Krylov, Petrenko, LPO, Royal Festival Hall
Geoff Brown, February 28, 2018
“Sergej Krylov transfixed the house, fiddling with the kind of effortless lyricism and mercurial tones that distinguish the best violinists”
Considering the temperature outside — it felt like minus 25C — this London Philharmonic Orchestra concert needed something other than Stravinsky’s Pulcinella Suite to start us off and banish that icicle feeling. With Vasily Petrenko at the helm and some pungent phrasings from the brass, it certainly sounded bouncy enough; light as a feather too. Yet tidy instrumentation and the 18th-century poise lingering inside Stravinsky’s reworkings of Pergolesi (or composers thereabouts) couldn’t help but make for a rather cool experience.
Everything changed with the arrival of Tchaikovsky’s Violin Concerto and its soloist, Sergej Krylov. From his first note he transfixed the house, fiddling with the kind of effortless lyricism, liquid flow and mercurial tones that distinguish the best violinists playing at their best. This concerto may be prolix and garrulous, but with Krylov burning through its themes and skittering at impossible speed through the finale’s double-stopped parade, even this Tchaikovsky sceptic was won over.
I was most impressed by Krylov’s multiple colours and dynamic shifts, which were all blended into long lines of singing rapture stretching into the horizon. Petrenko and the orchestra added wonders of their own with darkly glowing textures and exquisitely sonorous woodwind playing at the start of the second movement. Krylov’s encore of Paganini’s 24th Caprice was the cherry on the cake.
For all the sultry splendour of Ravel’s ballet Daphnis and Chloe — presented here in its streamlined form as two concert suites — the second half couldn’t help seem a slight disappointment after Tchaikovsky’s furnace. Yet there was still much to enjoy, from Juliette Bausor’s limpid flute and the pellucid beauty of two rippling harps to the beckoning heat of the morning sunrise and the final bacchanale. Outside the Festival Hall, unfortunately, the temperature hadn’t changed.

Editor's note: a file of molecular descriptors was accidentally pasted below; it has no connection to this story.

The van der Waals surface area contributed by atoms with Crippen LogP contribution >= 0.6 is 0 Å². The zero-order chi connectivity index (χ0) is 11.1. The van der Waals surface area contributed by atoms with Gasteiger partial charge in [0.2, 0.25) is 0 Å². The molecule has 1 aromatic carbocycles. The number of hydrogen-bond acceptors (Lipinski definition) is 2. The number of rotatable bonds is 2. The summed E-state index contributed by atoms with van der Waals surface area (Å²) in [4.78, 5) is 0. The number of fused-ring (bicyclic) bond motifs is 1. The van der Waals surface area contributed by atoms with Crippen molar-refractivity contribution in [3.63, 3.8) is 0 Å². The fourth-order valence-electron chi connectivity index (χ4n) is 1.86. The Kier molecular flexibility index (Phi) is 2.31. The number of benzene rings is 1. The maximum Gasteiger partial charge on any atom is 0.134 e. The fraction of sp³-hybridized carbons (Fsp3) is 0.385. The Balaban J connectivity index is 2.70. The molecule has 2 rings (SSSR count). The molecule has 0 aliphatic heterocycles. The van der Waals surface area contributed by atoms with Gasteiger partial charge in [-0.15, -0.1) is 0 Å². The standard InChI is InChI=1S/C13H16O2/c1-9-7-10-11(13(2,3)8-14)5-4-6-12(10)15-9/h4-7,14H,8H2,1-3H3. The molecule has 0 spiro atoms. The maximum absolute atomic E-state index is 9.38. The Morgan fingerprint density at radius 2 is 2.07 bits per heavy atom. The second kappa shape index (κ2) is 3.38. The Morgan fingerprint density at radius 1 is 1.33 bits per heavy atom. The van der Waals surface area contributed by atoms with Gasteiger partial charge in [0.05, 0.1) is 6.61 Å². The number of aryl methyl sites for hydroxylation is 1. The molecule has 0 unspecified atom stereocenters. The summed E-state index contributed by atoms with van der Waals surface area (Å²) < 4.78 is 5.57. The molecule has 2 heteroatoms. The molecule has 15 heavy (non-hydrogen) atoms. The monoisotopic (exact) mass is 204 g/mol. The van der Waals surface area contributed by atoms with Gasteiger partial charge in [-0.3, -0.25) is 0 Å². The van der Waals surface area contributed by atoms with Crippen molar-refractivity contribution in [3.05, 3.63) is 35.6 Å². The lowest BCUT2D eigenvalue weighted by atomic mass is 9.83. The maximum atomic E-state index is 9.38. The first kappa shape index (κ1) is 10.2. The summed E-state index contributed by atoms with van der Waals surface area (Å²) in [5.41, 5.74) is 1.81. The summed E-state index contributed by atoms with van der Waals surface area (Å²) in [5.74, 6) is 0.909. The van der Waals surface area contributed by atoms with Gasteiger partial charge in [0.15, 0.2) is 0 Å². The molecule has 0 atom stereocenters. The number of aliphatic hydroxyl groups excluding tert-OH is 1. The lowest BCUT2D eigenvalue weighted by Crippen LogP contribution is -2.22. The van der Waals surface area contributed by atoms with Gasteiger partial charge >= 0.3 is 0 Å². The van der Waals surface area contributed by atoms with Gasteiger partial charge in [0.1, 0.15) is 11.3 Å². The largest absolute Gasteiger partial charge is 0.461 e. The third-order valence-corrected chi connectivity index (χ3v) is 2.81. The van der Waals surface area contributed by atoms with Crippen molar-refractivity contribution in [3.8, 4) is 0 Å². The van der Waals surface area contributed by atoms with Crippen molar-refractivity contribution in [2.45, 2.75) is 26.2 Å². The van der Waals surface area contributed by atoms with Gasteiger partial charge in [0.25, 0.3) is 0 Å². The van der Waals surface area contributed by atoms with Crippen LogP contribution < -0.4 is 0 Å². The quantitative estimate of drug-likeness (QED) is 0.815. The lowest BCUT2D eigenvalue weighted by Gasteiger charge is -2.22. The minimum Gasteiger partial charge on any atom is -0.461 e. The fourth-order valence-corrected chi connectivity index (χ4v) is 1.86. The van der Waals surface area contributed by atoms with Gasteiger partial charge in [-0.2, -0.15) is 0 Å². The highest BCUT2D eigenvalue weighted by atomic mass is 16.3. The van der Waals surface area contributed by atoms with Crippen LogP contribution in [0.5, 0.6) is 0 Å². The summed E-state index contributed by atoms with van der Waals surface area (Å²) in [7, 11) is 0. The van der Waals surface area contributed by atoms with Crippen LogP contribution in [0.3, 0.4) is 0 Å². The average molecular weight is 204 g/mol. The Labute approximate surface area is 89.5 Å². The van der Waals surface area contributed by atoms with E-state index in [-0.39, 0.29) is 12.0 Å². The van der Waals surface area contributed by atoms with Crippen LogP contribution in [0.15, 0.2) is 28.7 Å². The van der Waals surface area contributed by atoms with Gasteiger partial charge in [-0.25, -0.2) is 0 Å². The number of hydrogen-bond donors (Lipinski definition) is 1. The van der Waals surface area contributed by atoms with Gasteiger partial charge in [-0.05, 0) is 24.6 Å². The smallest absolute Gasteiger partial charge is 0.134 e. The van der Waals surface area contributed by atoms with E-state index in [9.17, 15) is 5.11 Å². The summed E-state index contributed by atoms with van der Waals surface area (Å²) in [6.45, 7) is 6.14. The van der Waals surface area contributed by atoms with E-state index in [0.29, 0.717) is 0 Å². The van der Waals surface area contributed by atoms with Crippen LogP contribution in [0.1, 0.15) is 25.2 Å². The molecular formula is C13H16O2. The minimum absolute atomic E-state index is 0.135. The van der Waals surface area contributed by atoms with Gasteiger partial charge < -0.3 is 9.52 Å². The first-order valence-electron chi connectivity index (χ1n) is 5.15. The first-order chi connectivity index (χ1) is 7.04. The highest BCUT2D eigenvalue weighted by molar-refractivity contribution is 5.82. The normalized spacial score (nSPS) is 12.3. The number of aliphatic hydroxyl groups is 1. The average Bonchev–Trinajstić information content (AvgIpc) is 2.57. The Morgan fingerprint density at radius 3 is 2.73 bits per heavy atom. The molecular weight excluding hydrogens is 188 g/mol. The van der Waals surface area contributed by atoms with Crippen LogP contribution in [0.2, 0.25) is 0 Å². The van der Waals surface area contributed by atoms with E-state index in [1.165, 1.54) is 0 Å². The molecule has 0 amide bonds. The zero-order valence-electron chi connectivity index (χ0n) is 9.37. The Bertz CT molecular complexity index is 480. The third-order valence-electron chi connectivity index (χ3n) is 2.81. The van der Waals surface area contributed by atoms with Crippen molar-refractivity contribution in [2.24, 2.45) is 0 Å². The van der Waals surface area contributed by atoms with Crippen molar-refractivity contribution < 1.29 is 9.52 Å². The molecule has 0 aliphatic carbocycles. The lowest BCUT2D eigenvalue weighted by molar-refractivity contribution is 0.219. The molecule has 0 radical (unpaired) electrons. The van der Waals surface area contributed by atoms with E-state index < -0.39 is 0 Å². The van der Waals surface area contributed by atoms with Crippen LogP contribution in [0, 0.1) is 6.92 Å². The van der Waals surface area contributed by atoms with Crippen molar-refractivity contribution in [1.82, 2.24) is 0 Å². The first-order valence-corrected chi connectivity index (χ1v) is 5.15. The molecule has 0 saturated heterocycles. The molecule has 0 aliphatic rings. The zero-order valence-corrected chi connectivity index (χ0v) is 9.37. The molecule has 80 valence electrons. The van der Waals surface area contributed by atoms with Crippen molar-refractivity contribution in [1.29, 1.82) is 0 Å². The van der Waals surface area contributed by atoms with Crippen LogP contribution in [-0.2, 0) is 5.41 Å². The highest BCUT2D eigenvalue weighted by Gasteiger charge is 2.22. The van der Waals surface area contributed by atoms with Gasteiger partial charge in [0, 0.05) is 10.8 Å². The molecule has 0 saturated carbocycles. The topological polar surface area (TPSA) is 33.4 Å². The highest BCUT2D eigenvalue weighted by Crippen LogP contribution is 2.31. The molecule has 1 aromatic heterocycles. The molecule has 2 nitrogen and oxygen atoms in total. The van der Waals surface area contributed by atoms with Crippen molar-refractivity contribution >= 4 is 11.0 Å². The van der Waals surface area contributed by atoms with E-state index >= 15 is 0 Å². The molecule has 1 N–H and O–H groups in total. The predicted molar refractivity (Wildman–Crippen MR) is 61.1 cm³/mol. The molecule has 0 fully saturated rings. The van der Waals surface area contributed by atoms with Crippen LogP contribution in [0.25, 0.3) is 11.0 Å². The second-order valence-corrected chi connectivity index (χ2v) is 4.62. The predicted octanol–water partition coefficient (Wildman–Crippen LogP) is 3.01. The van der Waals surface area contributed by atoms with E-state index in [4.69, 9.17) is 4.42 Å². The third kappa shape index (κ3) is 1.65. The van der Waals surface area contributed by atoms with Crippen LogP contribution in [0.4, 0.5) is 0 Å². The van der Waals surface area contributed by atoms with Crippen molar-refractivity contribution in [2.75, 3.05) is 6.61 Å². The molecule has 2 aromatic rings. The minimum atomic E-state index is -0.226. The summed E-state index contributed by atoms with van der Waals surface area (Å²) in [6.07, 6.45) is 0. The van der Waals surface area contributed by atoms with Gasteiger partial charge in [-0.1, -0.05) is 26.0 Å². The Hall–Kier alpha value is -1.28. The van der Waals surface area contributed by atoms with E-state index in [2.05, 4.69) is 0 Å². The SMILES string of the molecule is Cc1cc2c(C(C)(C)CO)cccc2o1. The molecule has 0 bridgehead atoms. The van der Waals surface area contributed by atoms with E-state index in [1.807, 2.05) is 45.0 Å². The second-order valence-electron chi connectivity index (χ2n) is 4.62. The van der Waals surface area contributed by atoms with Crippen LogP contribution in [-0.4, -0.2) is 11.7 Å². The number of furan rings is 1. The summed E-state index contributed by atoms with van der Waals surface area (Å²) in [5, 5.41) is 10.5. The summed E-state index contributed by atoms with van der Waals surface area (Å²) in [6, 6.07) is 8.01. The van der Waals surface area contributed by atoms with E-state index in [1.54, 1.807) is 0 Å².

Krylov, Petrenko, LPO, Royal Festival Hall
David Truslove, March 2, 2018
“World-beating musicianship from Sergej Krylov”
“…what made the evening so special was the inspirational presence of Vasily Petrenko and the astonishing playing of Sergej Krylov.”
“…iron and sweetness in his tone and everything else in between.”
As part of the London Philharmonic Orchestra’s ongoing exploration of the life and works of Igor Stravinsky this latest concert juxtaposed Tchaikovsky’s sunlit Violin Concerto with two works associated with the Ballets Russes, now heard more often in their concert versions. By any standards this was an attractive programme, but what made the evening so special was the inspirational presence of Vasily Petrenko (Chief Conductor of the Oslo Philharmonic Orchestra and Royal Liverpool Philharmonic Orchestra) and the astonishing playing of Sergej Krylov.
The rapport between these two Russians was evident throughout Tchaikovsky’s Violin Concerto in D major, given a well-paced account that just glowed from start to finish. One could only marvel at the freshness and spontaneity of Krylov’s playing – there was iron and sweetness in his tone and everything else in between. Technique and intonation were faultless, runs were immaculately executed and his capacity to transform a simple phrase into gold with such subtlety of dynamic shading and adjustment of colour was fabulous. Under Krylov, Tchaikovsky’s opening movement traversed wistful dreaminess to aristocratic grandeur and his tonal control was beyond reproach. So enthralled was I by his virtuosity I barely noticed the orchestral support. That said, Petrenko’s tempi were just right and climaxes were perfectly shaped – especially when urging the players forward just before the cadenza.